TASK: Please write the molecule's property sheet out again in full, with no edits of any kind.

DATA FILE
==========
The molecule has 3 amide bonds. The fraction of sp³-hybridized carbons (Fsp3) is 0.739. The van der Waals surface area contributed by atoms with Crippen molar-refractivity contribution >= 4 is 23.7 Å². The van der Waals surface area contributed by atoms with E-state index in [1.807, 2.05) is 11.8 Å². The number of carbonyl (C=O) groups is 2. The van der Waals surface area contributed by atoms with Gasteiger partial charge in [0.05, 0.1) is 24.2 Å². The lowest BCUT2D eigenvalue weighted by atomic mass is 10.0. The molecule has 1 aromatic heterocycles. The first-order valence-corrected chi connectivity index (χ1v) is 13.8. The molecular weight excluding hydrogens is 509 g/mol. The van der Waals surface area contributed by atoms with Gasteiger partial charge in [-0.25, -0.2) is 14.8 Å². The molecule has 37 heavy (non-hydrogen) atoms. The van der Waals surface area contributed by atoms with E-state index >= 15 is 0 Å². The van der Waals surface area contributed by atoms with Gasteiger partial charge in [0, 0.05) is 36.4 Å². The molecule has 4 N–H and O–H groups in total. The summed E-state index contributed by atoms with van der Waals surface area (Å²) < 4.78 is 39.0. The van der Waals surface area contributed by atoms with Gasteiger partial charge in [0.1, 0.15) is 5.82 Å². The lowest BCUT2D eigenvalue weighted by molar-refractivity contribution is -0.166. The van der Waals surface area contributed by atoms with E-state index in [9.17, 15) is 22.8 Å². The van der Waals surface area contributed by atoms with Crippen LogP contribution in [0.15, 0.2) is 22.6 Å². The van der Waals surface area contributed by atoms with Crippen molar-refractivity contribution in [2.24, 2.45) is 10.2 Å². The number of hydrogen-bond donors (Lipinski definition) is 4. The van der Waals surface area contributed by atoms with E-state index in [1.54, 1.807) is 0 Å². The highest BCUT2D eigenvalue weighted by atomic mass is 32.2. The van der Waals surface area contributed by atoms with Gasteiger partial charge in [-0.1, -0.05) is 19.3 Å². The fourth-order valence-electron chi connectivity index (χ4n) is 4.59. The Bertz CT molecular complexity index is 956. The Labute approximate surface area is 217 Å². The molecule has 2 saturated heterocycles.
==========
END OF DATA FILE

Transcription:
The molecule has 3 amide bonds. The fraction of sp³-hybridized carbons (Fsp3) is 0.739. The van der Waals surface area contributed by atoms with Crippen molar-refractivity contribution >= 4 is 23.7 Å². The van der Waals surface area contributed by atoms with E-state index in [1.807, 2.05) is 11.8 Å². The number of carbonyl (C=O) groups is 2. The van der Waals surface area contributed by atoms with Gasteiger partial charge in [0.05, 0.1) is 24.2 Å². The lowest BCUT2D eigenvalue weighted by atomic mass is 10.0. The molecule has 1 aromatic heterocycles. The first-order valence-corrected chi connectivity index (χ1v) is 13.8. The molecular weight excluding hydrogens is 509 g/mol. The van der Waals surface area contributed by atoms with Gasteiger partial charge in [-0.25, -0.2) is 14.8 Å². The molecule has 37 heavy (non-hydrogen) atoms. The van der Waals surface area contributed by atoms with E-state index >= 15 is 0 Å². The van der Waals surface area contributed by atoms with Gasteiger partial charge in [0, 0.05) is 36.4 Å². The molecule has 4 N–H and O–H groups in total. The summed E-state index contributed by atoms with van der Waals surface area (Å²) < 4.78 is 39.0. The van der Waals surface area contributed by atoms with Gasteiger partial charge in [0.1, 0.15) is 5.82 Å². The lowest BCUT2D eigenvalue weighted by molar-refractivity contribution is -0.166. The van der Waals surface area contributed by atoms with E-state index in [9.17, 15) is 22.8 Å². The van der Waals surface area contributed by atoms with Crippen LogP contribution in [0.15, 0.2) is 22.6 Å². The van der Waals surface area contributed by atoms with Crippen molar-refractivity contribution in [2.24, 2.45) is 10.2 Å². The number of hydrogen-bond donors (Lipinski definition) is 4. The van der Waals surface area contributed by atoms with E-state index in [1.54, 1.807) is 0 Å². The highest BCUT2D eigenvalue weighted by atomic mass is 32.2. The van der Waals surface area contributed by atoms with Gasteiger partial charge in [-0.1, -0.05) is 19.3 Å². The fourth-order valence-electron chi connectivity index (χ4n) is 4.59. The Bertz CT molecular complexity index is 956. The Labute approximate surface area is 217 Å². The molecule has 2 saturated heterocycles.